In yet another example, an object location unit is attached to a valuable item to detect movement of the valuable item beyond a restricted area. For example, an object location unit and a derivative generator are attached to a valuable painting in a museum. When the painting is moved and re-hung in a different room, the movement detection enable signal is asserted and the object location unit determines the movement of the painting in three dimensions. In one embodiment, the object location unit transmits a position signal to a central computer. The central computer generates an alarm signal when the central computer determines that the painting has moved beyond an allowed area within the museum. In another embodiment, the object location unit itself determines when the painting has moved beyond the allowed area, and the object location unit itself generates an alarm signal.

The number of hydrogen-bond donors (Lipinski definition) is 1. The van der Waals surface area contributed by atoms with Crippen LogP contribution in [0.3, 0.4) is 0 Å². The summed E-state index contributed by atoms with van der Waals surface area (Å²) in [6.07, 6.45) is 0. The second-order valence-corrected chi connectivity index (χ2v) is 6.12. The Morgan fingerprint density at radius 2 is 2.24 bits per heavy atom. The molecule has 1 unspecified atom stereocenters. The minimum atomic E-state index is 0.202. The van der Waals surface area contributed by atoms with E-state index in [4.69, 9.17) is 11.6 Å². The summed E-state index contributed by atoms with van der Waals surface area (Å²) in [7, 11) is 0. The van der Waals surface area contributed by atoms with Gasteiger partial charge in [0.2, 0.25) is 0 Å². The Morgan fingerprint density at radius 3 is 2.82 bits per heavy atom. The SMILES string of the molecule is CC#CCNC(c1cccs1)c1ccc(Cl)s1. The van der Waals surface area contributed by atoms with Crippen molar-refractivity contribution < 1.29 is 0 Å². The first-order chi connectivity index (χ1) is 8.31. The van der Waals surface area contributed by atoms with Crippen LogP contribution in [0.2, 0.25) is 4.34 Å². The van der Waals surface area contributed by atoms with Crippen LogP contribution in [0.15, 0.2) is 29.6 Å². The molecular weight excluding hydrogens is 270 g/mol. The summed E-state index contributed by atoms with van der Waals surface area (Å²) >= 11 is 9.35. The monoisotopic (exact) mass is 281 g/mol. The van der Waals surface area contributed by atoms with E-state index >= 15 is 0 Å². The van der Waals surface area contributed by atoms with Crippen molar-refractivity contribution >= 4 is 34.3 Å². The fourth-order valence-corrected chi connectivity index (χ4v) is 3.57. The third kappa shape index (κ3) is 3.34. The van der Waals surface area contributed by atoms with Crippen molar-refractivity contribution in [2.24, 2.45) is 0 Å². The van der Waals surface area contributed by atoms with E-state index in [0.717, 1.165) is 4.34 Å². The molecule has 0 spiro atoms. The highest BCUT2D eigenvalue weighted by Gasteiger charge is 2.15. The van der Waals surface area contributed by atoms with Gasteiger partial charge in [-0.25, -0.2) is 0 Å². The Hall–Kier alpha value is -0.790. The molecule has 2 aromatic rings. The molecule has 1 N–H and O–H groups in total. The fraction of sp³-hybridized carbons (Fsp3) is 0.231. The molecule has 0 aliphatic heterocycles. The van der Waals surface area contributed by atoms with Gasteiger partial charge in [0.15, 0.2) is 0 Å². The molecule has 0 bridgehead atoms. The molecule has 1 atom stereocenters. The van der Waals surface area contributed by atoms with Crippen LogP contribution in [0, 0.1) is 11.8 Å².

In other examples, the invention can be used in security systems that monitor the movement of sliding doors and windows, and generally in tracking the movement of predetermined objects. Accordingly, various modifications, adaptations, and combinations of various features of the described embodiments can be practiced without departing from the scope of the invention as set forth in the claims.
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|U.S. Classification||345/158, 345/163, 345/157|
|International Classification||G06F3/038, G09G5/08|
|Cooperative Classification||G06F3/03543, G06F3/0383, G06F3/0346|
|European Classification||G06F3/038E, G06F3/0346, G06F3/0354M|
|Jan 24, 2006||AS||Assignment|
Owner name: ZILOG, INC.,CALIFORNIA